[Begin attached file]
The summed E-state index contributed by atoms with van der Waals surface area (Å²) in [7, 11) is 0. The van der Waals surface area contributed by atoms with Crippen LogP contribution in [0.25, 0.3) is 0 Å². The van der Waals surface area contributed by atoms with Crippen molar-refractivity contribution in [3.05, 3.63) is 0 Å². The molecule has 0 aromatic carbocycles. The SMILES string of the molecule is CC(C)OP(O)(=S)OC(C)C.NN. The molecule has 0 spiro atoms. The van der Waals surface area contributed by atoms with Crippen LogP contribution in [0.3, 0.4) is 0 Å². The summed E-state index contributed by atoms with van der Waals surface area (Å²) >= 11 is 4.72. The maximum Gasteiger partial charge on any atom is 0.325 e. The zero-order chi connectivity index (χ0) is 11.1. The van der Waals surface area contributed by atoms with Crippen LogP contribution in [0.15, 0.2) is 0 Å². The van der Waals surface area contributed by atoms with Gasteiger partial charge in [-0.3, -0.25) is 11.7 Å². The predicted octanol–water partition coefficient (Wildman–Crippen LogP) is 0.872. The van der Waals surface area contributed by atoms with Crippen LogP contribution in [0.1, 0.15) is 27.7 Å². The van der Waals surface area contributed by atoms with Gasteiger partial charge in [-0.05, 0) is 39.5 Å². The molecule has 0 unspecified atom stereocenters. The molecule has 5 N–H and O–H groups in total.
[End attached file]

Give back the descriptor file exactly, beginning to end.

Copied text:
The summed E-state index contributed by atoms with van der Waals surface area (Å²) in [7, 11) is 0. The van der Waals surface area contributed by atoms with Crippen LogP contribution in [0.25, 0.3) is 0 Å². The van der Waals surface area contributed by atoms with Crippen molar-refractivity contribution in [3.05, 3.63) is 0 Å². The molecule has 0 aromatic carbocycles. The SMILES string of the molecule is CC(C)OP(O)(=S)OC(C)C.NN. The molecule has 0 spiro atoms. The van der Waals surface area contributed by atoms with Crippen LogP contribution in [0.3, 0.4) is 0 Å². The summed E-state index contributed by atoms with van der Waals surface area (Å²) >= 11 is 4.72. The maximum Gasteiger partial charge on any atom is 0.325 e. The zero-order chi connectivity index (χ0) is 11.1. The van der Waals surface area contributed by atoms with Crippen LogP contribution in [0.15, 0.2) is 0 Å². The van der Waals surface area contributed by atoms with Gasteiger partial charge in [-0.3, -0.25) is 11.7 Å². The predicted octanol–water partition coefficient (Wildman–Crippen LogP) is 0.872. The van der Waals surface area contributed by atoms with Crippen LogP contribution in [0.1, 0.15) is 27.7 Å². The van der Waals surface area contributed by atoms with Gasteiger partial charge in [-0.05, 0) is 39.5 Å². The molecule has 0 unspecified atom stereocenters. The molecule has 5 N–H and O–H groups in total.